Knight Foundation, “Informing Communities: Sustaining Democracy in the Digital Age”
Tuesday, 4/1,Theorist #6: Mohandas K. Gandhi (the citizen as a bearer of soul-force)
- Bikhu Parekh, Gandhi, Chapter 4 (“Satyagraha”)
- Wikipedia entry on “Satyagraha”
Thursday, 4/3 – application: nonviolent social movements
- Charles Tilly, Social Movements, 1768-2004
- Marshall Ganz, “Why David Sometimes Wins: Strategic Capacity in Social Movements,” in Jeff Goodwin and James M. Jasper, Rethinking Social Movements: Structure, Meaning, and Emotion (Lanham, MD: Rowman and Littlefield, 2004) pp.177-98.
- Timothy Garton Ash, “Velvet Revolution: The Prospects,” New York Review of Books, December 3, 2009
Tuesday, 4/8 – Session on Power
- John Gaventa, Power and Powerlessness, pp. 1-32
- Bent Flyvbjerg, Social Science that Matters and Making Organization Research Matter
In class, look at the Power Cube
Thursday, 4/10 Theorist #7: James Madison (the citizen as designer or preserver of a republic)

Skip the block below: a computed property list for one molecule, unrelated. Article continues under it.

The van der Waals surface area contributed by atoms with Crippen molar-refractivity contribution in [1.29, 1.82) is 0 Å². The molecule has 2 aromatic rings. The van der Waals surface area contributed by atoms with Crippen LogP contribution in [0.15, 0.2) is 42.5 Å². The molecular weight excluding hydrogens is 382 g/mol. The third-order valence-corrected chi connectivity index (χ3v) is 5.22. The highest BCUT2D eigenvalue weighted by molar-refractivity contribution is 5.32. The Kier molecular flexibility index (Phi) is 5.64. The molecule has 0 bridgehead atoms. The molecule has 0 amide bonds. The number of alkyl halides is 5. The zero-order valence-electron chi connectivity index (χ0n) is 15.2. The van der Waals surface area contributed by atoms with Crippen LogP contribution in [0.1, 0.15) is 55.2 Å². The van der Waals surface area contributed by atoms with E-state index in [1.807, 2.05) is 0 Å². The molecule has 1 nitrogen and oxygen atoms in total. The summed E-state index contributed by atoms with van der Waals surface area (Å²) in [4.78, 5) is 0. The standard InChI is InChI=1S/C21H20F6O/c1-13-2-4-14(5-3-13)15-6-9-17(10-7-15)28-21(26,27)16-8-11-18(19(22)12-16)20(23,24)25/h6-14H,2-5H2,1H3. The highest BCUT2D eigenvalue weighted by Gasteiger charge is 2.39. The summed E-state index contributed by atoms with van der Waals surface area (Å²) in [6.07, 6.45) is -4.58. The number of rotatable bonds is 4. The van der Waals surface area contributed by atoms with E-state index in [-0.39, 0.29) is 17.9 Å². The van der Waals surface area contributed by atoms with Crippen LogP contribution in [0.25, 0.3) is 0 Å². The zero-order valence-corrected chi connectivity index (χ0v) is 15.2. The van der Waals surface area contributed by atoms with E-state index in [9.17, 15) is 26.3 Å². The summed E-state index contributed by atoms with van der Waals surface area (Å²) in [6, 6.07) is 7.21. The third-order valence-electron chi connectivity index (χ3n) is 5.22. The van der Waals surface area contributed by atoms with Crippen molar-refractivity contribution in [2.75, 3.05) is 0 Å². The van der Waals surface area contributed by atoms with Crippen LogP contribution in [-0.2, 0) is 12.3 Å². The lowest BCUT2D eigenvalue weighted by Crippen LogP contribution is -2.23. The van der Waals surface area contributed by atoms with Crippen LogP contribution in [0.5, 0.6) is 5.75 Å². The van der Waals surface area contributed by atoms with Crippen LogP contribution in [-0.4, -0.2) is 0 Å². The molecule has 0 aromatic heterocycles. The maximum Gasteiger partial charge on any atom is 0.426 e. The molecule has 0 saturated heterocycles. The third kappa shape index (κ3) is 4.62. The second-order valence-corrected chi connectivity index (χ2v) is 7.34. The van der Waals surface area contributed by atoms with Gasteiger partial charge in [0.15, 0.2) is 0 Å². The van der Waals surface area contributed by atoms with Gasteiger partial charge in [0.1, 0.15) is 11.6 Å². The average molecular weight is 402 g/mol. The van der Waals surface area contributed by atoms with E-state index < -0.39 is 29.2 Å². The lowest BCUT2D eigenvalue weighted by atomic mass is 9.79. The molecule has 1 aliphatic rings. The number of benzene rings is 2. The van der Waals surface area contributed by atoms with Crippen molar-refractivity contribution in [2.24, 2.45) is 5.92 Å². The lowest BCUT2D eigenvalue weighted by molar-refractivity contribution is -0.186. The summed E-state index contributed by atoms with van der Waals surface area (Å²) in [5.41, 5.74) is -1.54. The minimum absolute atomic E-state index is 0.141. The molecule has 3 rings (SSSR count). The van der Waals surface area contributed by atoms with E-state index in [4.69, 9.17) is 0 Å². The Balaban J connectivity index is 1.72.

- Stephen Elkin, Reconstructing the Commercial Republic, pp. 107-111 (the parable of the shipbuilders)
- James Madison The Federalist, numbers 9, 10, 51
Tuesday, 4/15 application: revising the American republic
Stephen Elkin, Reconstructing the Commercial Republic, pp. 51-72
During class, in small groups, design constitutional reforms that would serve Madison’s purposes in the modern republic
Homework: paper due
Thursday, 4/17 Theorist #8: Roberto Mangabeira Unger (the citizen as radical experimentalist)
Roberto Unger, False Necessity, Chapter 1 (pp. 1-40)
Special homework: revise the moral network map again. Results due by 4/22.
Tuesday, 4/22 application: radical democratic experiments (and some cautionary notes)
- Roberto Unger, Democracy Realized, “A Manifesto” (pp. 263-77)
- James C. Scott, Seeing Like a State: How Certain Schemes to Improve the Human Condition Have Failed, Introduction (pp. 1-8), Chapter 3 “Authoritarian High Modernism”, Chapter 9 “Thin Simplification and practical Knowledge: Metis” (pp.309-41)
Final mapping exercise is due.
Thursday, 4/24 summing up and thinking ahead
discuss the final network maps